Related links:

An accident waiting to happen - findings of the Parliamentary Commission on Banking Standards re HBOS
Papering over the rot - Coppola Comment
Why do we never learn? - Coppola Comment
Faith in Grampian contributes to fall of Bent - Ian Fraser
A failure of compassion - Coppola Comment
Cyprus and the financing of banks - Coppola Comment
Supermarket banking - Coppola Comment
Risk versus safety, bank reform edition - Coppola Comment
Fallacies, Irrelevant Facts and Myths in the discussion of capital regulation - Anat Admati (pdf)
Salz Review - an independent review of Barclays' business practices - Anthony Salz (pdf)

* Yes, I know deposit creation through fractional reserve lending muddies the waters. But one person's loan is another person's deposit: loans become savings. Banks have a responsibility to manage the deposits they create through lending.


  1. If we sit around waiting for those “core skills” to be put in place “from within” (i.e. wait for banks to make the change voluntarily) we could be waiting for a very long time, and experience several credit crunches during that time.

    Why not just make it illegal for banks to play silly bug*ers with depositors money where a depositor specifically doesn’t want that? That should be easy enough to enforce. E.g. if a depositor wants their money invested just in UK domestic mortgages where relevant mortgagors have a decent equity stake, that’s where their money goes. And if the relevant bank does anything else with the money, then the relevant bank employees go to jail.

    In contrast, if a depositor wants their money to fund dodgy derivatives, that’s fine by me. They might double their money, or they might lose the lot.

    1. Depositors who DO want to place their money "at risk" are still entitled to have their property respected. It is reasonable for them to expect that their money will not be placed unnecessarily at risk through inadequate and unprofessional risk management and an inappropriate capital structure. Domestic mortgages are by no means a "safe" investment even with good LTVs: it would be wiser to diversify investment. Mass market depositors should be able to expect that banks will manage the portfolio of investments made with their money to generate the best returns for the lowest risk. That retail banks do not do this is the core problem in retail banking.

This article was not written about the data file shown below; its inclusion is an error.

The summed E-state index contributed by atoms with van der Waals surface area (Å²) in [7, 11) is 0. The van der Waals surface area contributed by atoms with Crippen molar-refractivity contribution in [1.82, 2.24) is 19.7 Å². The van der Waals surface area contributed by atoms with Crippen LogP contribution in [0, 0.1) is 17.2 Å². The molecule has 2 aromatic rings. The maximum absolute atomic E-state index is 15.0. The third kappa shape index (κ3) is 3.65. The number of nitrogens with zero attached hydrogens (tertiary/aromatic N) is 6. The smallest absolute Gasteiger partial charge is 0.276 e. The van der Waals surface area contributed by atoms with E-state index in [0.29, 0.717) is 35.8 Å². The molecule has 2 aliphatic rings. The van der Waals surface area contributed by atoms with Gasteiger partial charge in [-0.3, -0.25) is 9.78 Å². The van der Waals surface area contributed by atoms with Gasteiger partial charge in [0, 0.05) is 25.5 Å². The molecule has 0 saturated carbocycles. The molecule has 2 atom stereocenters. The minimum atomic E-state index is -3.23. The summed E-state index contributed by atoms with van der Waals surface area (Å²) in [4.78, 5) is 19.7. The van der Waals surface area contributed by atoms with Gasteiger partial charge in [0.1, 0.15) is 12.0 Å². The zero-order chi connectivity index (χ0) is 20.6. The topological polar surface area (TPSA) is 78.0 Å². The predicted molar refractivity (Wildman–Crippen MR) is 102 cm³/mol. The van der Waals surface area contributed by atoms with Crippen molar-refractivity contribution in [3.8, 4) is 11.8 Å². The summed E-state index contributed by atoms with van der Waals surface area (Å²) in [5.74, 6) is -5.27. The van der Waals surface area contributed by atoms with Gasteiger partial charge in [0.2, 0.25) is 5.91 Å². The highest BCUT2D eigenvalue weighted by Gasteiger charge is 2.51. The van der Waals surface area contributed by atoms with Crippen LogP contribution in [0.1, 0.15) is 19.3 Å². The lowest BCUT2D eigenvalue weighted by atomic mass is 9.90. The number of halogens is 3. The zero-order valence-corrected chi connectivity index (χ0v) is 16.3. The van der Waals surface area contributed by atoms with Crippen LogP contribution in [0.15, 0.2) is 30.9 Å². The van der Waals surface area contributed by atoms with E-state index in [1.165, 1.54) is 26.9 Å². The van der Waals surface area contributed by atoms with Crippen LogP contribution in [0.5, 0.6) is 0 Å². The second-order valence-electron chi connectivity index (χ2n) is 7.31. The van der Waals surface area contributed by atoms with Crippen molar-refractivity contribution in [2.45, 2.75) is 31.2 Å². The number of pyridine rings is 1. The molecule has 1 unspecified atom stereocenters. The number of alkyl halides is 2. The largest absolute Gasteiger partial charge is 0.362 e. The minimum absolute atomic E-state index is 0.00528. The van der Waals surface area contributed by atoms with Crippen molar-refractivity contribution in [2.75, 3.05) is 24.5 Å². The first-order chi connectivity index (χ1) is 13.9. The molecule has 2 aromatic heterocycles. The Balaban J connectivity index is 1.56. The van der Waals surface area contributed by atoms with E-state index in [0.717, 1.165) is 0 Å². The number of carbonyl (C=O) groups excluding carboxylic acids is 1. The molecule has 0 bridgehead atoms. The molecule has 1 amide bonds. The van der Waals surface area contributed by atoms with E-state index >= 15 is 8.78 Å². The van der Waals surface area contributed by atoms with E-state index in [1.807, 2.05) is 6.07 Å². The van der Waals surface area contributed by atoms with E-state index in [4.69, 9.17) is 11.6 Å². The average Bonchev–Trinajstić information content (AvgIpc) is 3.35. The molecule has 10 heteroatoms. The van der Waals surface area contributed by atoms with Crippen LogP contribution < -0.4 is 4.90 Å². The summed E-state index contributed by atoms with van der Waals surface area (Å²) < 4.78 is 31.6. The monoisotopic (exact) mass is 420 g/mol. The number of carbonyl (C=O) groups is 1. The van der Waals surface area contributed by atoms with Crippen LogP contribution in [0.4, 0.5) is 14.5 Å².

2. Hi Frances,

    Does your 'lesson number 2' apply to government QE or
    do you think this is different?

    I feel very sorry for anyone who held Lloyds shares before the HBOS deal.

    P.s. do you have a blog post about government spending levels that focuses on multiplier effects?


    1. QE is entirely different. It is not debt in any meaningful sense of the word. It is more accurate to regard QE's money creation as an expansion of equity. The risk of course is that equity is not only expanded, it is diluted.

      I haven't looked at the multiplier effects myself. I'd recommend the IMF's paper on this:

  3. Replies
    1. All of the necessary skills exist in the banks, but the staff that have them have had no voice. I have been a banker since 1976 and have never missold, ot taken a risk that I was not comfortable with. There is a solid strata of such people in the industry, but who wants to listen to prudence and reason when there is a pot of gold for poor behavier. I am proud to be a banker but accept that our industry acting badly.

  4. Will Basel III prevent either Lesson 1 or Lesson 2 in future?

    1. Not really. It's too reliant on flawed risk weightings.